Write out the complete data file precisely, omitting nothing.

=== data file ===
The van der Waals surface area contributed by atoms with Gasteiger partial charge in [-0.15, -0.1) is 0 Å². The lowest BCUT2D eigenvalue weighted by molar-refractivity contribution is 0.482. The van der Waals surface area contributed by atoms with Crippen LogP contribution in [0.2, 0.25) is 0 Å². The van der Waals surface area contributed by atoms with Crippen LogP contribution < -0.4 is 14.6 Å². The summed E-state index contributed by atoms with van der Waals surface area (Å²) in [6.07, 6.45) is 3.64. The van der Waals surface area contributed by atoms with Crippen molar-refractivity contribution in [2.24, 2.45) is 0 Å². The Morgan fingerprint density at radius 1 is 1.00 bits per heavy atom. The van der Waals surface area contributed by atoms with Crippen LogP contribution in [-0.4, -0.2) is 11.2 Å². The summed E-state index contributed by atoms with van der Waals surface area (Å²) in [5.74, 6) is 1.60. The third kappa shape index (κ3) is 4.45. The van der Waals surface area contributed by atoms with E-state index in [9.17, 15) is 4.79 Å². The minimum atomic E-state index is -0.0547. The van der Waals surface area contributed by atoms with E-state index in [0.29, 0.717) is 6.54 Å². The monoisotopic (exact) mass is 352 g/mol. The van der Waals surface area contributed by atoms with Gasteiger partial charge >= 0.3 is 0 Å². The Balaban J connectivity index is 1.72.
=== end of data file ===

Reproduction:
The van der Waals surface area contributed by atoms with Gasteiger partial charge in [-0.15, -0.1) is 0 Å². The lowest BCUT2D eigenvalue weighted by molar-refractivity contribution is 0.482. The van der Waals surface area contributed by atoms with Crippen LogP contribution in [0.2, 0.25) is 0 Å². The van der Waals surface area contributed by atoms with Crippen LogP contribution < -0.4 is 14.6 Å². The summed E-state index contributed by atoms with van der Waals surface area (Å²) in [6.07, 6.45) is 3.64. The van der Waals surface area contributed by atoms with Crippen molar-refractivity contribution in [2.24, 2.45) is 0 Å². The Morgan fingerprint density at radius 1 is 1.00 bits per heavy atom. The van der Waals surface area contributed by atoms with Crippen LogP contribution in [-0.4, -0.2) is 11.2 Å². The summed E-state index contributed by atoms with van der Waals surface area (Å²) in [5.74, 6) is 1.60. The third kappa shape index (κ3) is 4.45. The van der Waals surface area contributed by atoms with E-state index in [9.17, 15) is 4.79 Å². The minimum atomic E-state index is -0.0547. The van der Waals surface area contributed by atoms with E-state index in [0.29, 0.717) is 6.54 Å². The monoisotopic (exact) mass is 352 g/mol. The van der Waals surface area contributed by atoms with Gasteiger partial charge >= 0.3 is 0 Å². The Balaban J connectivity index is 1.72.